“We have studied how global consumer attitudes have shifted due to the COVID-19 pandemic, and one of the major themes is balance. With this new appreciation for balance comes a desire to move past the super-sweet and indulgent comfort foods of the early pandemic, and instead to seek out more complex, layered food experiences,” Allie Herold, consumer and marketing insight manager with McCormick, said in a statement.
Check out the following dishes and recipes for sweet ideas that won’t have you running to the dentist.
Plus Sweet (Olive Conserve)
Olive Conserve—a slightly sweet, rich, and acidic dish is a surprisingly delightful spread perfect for charcuterie boards or roasted meats.
Prep Ingredients (serves four):
2 cups black olives, pitted, rough chop; 1 cup dark brown sugar, packed; 1/2 cup white balsamic vinegar; 1/2 cup water; 2 tablespoons honey; 2 tablespoons lemon juice, fresh; 1 tablespoon lemon zest; 1 teaspoon McCormick Culinary Rosemary Leaves, crushed; 1 tablespoon McCormick Culinary Black Peppercorn, freshly ground
- Bring a pot of water to a boil. Add olives and blanch 2-3 minutes. Strain from water and rinse under cold water until water runs clear.
- In a sauce pot over medium-high heat combine rinsed olives, brown sugar, vinegar, water, and honey. Bring to a boil and reduce heat to medium-low. Cook, stirring occasionally, until mixture thickens to syrup consistency.
- Remove from heat and stir in lemon juice, zest, rosemary, and black pepper. Cool Completely and hold refrigerated until needed.
Plus Sweet (Spicy Chapman)
Spicy Chapman—The Chapman is a classic Nigerian cocktail made with lime and orange soda, grenadine, Angostura bitter, cucumber, and lime. Spice things up with a touch of cayenne pepper.
Prep Ingredients (serves one):
Ice cubes as needed; 3/4 cup orange juice; 1 ½ ounces grenadine; 1/2 ounces fernet; 1/4 teaspoon McCormick Culinary Cayenne Pepper, ground; 1 ounce orange soda; 1 ounce lime soda; 3 mint leaves; 1 slice cucumber; 1 slice lime; 1 slice orange
- Fill a 12 oz glass with ice. Set aside
- Fill a cocktail shaker with ice. Add orange juice, grenadine, fernet, cayenne pepper. Stir and strain into prepared glass. Top with orange and lime soda. Garnish with mint leaves, lime, and orange slices. Stir gently and serve cold.
Time as a Luxury Ingredient
Time as a Luxury Ingredient focuses on time as the finite and precious ingredient it is. Inspired by recent periods of isolation, this category explores how many are rethinking the ways they utilize time in food. Whether it’s shortcuts, preservation methods, or playing around with how to slow time, the precious ingredient is being used in new ways all the time.
“Due to today’s busy lifestyles, midweek we see consumers looking for shortcut hacks to create delicious meals,” Ian Craddock, a senior research chef with McCormick, said in a statement. “Think quick pickles, fast marinades, and one-pot wonders. Whereas at the weekend, cooks are dedicating time to embrace slow-cooked techniques, preserving leftovers, or experimenting with peels and parts of vegetables that would previously be thrown away.”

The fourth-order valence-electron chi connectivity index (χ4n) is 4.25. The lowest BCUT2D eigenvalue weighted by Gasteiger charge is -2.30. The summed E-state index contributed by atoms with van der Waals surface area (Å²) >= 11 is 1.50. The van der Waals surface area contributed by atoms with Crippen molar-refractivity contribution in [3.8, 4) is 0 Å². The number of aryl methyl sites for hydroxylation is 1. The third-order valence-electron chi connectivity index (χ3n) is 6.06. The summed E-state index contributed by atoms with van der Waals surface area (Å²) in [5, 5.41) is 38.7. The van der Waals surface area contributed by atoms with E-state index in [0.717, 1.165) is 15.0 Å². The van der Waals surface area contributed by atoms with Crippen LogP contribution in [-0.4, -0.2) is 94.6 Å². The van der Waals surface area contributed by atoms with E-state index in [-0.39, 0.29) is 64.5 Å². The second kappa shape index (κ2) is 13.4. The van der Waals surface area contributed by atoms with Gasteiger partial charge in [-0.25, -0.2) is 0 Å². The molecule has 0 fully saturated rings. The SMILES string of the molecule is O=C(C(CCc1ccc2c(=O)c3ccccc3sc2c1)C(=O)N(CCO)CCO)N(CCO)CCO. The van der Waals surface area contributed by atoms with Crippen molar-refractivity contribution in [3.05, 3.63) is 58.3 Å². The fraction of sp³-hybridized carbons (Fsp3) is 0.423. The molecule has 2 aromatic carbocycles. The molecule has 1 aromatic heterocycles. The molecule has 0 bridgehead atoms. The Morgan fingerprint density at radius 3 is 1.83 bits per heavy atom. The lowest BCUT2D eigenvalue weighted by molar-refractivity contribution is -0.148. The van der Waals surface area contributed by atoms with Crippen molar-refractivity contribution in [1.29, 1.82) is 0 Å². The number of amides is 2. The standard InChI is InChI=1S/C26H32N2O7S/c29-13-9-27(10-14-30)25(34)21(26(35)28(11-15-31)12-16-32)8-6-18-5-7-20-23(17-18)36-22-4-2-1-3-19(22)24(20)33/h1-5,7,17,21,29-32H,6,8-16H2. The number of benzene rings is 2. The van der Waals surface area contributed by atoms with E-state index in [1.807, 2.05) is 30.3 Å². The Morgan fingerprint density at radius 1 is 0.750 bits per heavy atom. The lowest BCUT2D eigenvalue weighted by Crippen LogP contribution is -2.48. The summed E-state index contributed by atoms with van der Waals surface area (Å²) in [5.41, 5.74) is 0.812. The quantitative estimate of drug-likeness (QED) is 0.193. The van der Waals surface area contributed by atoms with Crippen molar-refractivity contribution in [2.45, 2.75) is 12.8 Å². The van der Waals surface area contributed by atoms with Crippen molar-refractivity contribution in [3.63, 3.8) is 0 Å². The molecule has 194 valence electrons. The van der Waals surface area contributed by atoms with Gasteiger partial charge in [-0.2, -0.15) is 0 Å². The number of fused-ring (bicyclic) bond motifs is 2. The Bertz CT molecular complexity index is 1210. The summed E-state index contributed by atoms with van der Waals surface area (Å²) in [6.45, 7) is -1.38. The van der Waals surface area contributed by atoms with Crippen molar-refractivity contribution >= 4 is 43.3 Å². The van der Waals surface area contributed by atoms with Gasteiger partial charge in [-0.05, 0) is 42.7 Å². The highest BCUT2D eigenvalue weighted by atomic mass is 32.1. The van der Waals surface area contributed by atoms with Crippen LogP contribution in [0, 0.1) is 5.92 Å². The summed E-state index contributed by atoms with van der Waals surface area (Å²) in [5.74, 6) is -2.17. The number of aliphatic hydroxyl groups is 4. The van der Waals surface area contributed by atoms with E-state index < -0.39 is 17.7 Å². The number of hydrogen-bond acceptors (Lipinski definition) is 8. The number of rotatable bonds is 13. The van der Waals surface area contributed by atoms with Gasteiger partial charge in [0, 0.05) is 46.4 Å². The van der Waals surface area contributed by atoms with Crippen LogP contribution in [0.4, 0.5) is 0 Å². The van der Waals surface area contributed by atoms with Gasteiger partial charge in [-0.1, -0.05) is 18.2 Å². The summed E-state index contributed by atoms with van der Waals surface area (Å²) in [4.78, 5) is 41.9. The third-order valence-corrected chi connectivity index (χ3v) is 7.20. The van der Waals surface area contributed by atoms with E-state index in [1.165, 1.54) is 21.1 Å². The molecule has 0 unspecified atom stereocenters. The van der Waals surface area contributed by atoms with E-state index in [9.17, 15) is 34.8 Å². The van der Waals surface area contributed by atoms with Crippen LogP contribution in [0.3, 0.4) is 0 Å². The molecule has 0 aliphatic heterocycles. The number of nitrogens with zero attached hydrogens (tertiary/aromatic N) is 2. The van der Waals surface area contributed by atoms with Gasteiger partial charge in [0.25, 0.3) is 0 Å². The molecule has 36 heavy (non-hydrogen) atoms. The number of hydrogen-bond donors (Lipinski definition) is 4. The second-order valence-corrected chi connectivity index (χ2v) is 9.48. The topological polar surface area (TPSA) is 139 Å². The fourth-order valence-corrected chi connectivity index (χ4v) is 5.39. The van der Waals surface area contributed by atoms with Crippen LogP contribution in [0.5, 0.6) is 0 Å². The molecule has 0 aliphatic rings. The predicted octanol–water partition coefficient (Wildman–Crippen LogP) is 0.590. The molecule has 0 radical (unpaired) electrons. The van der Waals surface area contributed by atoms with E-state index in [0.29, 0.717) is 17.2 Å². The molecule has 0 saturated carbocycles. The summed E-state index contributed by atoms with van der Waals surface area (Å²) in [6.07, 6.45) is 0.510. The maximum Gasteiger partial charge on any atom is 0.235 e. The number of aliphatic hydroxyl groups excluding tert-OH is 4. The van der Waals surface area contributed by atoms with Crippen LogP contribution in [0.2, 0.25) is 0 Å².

The following dishes and recipes center time as a primary ingredient.
Time as a Luxury Ingredient (Labneh)
Labneh—this simple dish makes for a refreshing and tangy spread.
Prep ingredients (serves four):
1 quart Greek yogurt, full fat, sheep/goat preferred; 1 ¼ teaspoons salt ; 1 teaspoon lemon juice, fresh; 1/2 cup extra virgin olive oil, high quality; 4 Teaspoons McCormick Culinary Za’atar Seasoning; 8 pita bread, warm
- In a bowl combine yogurt, salt, and lemon juice. Mix until evenly distributed.
- Place a fine mesh sieve overtop a container for drainage. Line with 3-4 layers of cheesecloth. Add yogurt mixture and cover with plastic wrap. Refrigerate 7-12 hours or until desired texture is achieved.
- Remove label from sieve and place in sealable container. Hold refrigerated for service.
- For each serving, place 1/2 cup of prepared labneh on desired plate and spread out decoratively. Drizzle with 2 tablespoons extra virgin olive oil and sprinkle with 1 teaspoon Za’atar seasoning. Serve alongside 2 warmed pitas.
Time as a Luxury Ingredient (Tepache)
Tepache—This refreshing Mexican beverage is made from warm spice, brown sugar, and fermented pineapple peels, highlighting the importance time plays in a recipe.
Prep Ingredients (serves four):
1 quart water; 1/2 cup brown sugar; 3 McCormick Culinary Cloves, whole; 1 McCormick Culinary Cinnamon Sticks; 1 pineapple, organic
- In a pot over medium-low heat combine water, brown sugar, cloves, and a cinnamon stick. Transfer to a glass or plastic container and cool completely.
- Remove peel from pineapple and add to container with sugar water. Remove flesh from core and save for desired use. Roughly chop a core of pineapple and add to container with peels.
- Cover container with a clean cloth. Store at room temperature (between 65-77 F), stirring every 24 hours, until the juice becomes foamy and slightly effervescent, about 3-4 days.
- After fermentation, strain mixture and store refrigerated for up to 2 days.